Re: Refusing Adult Membership
Joseph Alessi (JosephAlessi@COMPUSERVE.COM)
Fri, 10 Oct 1997 08:30:32 -0400
Mike Sieber asks:
>> I am at the point where I would like suggest to the Troop
Committee that we refuse membership for both of these adults until
it is determined that we will not have any more problems from them.
Has anyone ever done this before? Can we refuse membership
with out sufficient reason? Any suggestions? <<
Adults serve at the pleasure of the troop committee and chartered
partner. Your unit is under no obligation to accept any adult. As
a matter of fact, BSA has vociferously defended our right to deny =
membership to anyone; we are a private organization, and as such are
free to discriminate in any way we choose.
By all means, kindly inform these gentlemen that there services are
not currently needed in your troop. If they still want to stay =
active in scouting, you might suggest that they talk to the District
Chairman about a district level position.
I've been thinking hard over the role and requirements for adult
uniformed leaders (SM and ASM's) since the posting about the HIV+
ASM who also is mentally disabled. This thread might be a good
point to kick off some discussions on what are the real requirements
for a leader, and what the job is.
As stated above, no one has the "right" to be an SM or ASM. It is =
the job of the chartered partner and the troop committee to screen
all applicants and make sure that they meet the requirements of
both organizations. Note that a chartered partner "owns" the unit.
They have the power to deny for any reason -- for example, if the
unit is sponsored by a church, they can require that the SM and ASM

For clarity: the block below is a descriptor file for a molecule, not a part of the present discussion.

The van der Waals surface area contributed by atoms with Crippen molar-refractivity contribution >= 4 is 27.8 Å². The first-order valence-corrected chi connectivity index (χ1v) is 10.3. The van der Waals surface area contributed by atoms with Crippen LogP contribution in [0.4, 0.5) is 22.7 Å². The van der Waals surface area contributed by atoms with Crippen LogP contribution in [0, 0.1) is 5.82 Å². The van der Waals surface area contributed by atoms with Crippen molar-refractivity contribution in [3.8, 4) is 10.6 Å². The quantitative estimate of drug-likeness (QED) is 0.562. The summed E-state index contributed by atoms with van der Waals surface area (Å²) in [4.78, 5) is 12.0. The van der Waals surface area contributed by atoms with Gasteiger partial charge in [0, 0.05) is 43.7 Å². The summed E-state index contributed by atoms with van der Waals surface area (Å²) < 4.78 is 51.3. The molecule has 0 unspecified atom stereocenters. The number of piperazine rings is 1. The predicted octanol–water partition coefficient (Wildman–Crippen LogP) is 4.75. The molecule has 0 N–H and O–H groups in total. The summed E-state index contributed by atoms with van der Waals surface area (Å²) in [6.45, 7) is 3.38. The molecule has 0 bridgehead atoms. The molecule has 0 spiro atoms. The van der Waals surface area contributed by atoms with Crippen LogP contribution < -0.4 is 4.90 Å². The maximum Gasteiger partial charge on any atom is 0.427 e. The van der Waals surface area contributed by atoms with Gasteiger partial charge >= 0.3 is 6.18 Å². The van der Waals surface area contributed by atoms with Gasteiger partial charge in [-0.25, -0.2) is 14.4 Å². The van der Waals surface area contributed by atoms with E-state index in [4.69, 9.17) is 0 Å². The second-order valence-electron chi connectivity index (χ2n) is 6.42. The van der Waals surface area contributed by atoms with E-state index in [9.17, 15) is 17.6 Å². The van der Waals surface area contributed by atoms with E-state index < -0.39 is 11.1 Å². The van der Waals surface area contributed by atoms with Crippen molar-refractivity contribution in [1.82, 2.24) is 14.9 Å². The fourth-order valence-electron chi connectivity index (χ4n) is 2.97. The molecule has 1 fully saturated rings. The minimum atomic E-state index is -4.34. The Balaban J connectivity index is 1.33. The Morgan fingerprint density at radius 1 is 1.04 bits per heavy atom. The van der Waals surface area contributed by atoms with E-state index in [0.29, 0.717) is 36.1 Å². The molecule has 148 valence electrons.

be members of the congregation, if they wish. They can say "men
only" or "women only". They can say "no beards or tattoos". I'm
not advocating that anyone do this -- I'm just stating that it is
within their official authority.
IMHO, the SM and ASM have two major tasks: implementing the 8 =
methods of scouting within the unit, and overseeing all activities
to ensure the safety of the boys. As part of implementing the
methods of scouting, the leaders should be able to "advise" the
junior leaders to develop a boy-led unit.
In light of this, I wonder why a troop committee would approve =
a mentally disabled individual as ASM. Can this individual
understand the policies and procedures of the BSA? Do they
have the mental capabilities of recognizing an unsafe situation,
and take the proper steps? Can they fulfill the "two deep
leadership" role? Can they "advise" the troop junior leaders?
I've tried to think of reasons for doing something like this. =
The only thing I've come up with is that it might provide a
positive role model for the boys if they can see that no matter
what the difficulty, you can work hard to overcome it. However,
the person doesn't have to be an ASM to do this -- they could
be a skills counselor used by the troop without being an ASM.
Also, I don't think that this would apply for physical disabilities.
Given the "job requirements", a leader doesn't have to be a super
camper or hiker to fulfill the job - the leaders just have to make
sure that they do provide the resources necessary for the outdoor
I've put on my asbestos uniform now - what do you think?
Joseph A. Alessi in Ozwin 2.14
District Advancement Chair, Lafayette District
ASM Troop 313
Advisor to the Treasurer, Unami Lodge
I used to be an Owl
Terry Howerton Sakima Group, Inc. SCOUTER Magazine Kansas City